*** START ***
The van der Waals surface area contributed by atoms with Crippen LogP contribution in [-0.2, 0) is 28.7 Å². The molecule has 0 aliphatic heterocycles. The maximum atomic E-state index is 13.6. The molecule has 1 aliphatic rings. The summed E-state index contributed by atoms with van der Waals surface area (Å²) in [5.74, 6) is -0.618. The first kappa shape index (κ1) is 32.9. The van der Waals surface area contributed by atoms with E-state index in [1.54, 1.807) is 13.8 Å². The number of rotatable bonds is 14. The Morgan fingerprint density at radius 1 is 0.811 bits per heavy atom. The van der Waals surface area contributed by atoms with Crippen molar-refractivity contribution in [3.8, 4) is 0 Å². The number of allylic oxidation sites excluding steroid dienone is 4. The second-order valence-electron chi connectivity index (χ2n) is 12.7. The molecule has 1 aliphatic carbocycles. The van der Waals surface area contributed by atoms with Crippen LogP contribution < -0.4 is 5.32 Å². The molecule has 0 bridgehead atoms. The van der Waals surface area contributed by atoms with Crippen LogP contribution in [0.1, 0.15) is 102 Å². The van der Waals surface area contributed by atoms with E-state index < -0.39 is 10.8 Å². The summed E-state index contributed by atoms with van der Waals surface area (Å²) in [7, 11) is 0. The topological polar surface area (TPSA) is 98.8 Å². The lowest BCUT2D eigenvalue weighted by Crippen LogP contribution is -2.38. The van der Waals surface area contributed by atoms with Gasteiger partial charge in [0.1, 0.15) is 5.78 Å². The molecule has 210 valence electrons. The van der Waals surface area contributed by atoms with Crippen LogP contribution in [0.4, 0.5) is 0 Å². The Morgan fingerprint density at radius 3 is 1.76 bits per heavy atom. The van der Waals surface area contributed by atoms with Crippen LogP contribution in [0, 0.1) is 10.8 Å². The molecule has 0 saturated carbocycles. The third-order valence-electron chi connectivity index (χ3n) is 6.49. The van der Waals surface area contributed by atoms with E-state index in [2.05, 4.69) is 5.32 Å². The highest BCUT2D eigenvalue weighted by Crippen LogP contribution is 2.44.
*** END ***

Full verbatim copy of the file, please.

The van der Waals surface area contributed by atoms with Crippen LogP contribution in [-0.2, 0) is 28.7 Å². The molecule has 0 aliphatic heterocycles. The maximum atomic E-state index is 13.6. The molecule has 1 aliphatic rings. The summed E-state index contributed by atoms with van der Waals surface area (Å²) in [5.74, 6) is -0.618. The first kappa shape index (κ1) is 32.9. The van der Waals surface area contributed by atoms with E-state index in [1.54, 1.807) is 13.8 Å². The number of rotatable bonds is 14. The Morgan fingerprint density at radius 1 is 0.811 bits per heavy atom. The van der Waals surface area contributed by atoms with Crippen molar-refractivity contribution in [3.8, 4) is 0 Å². The number of allylic oxidation sites excluding steroid dienone is 4. The second-order valence-electron chi connectivity index (χ2n) is 12.7. The molecule has 1 aliphatic carbocycles. The van der Waals surface area contributed by atoms with Crippen LogP contribution < -0.4 is 5.32 Å². The molecule has 0 bridgehead atoms. The van der Waals surface area contributed by atoms with Crippen LogP contribution in [0.1, 0.15) is 102 Å². The van der Waals surface area contributed by atoms with E-state index < -0.39 is 10.8 Å². The summed E-state index contributed by atoms with van der Waals surface area (Å²) in [7, 11) is 0. The topological polar surface area (TPSA) is 98.8 Å². The lowest BCUT2D eigenvalue weighted by Crippen LogP contribution is -2.38. The van der Waals surface area contributed by atoms with Gasteiger partial charge in [0.1, 0.15) is 5.78 Å². The molecule has 210 valence electrons. The van der Waals surface area contributed by atoms with Crippen LogP contribution in [0.4, 0.5) is 0 Å². The Morgan fingerprint density at radius 3 is 1.76 bits per heavy atom. The van der Waals surface area contributed by atoms with Crippen LogP contribution in [0, 0.1) is 10.8 Å². The molecule has 0 saturated carbocycles. The third-order valence-electron chi connectivity index (χ3n) is 6.49. The van der Waals surface area contributed by atoms with E-state index in [2.05, 4.69) is 5.32 Å². The highest BCUT2D eigenvalue weighted by Crippen LogP contribution is 2.44.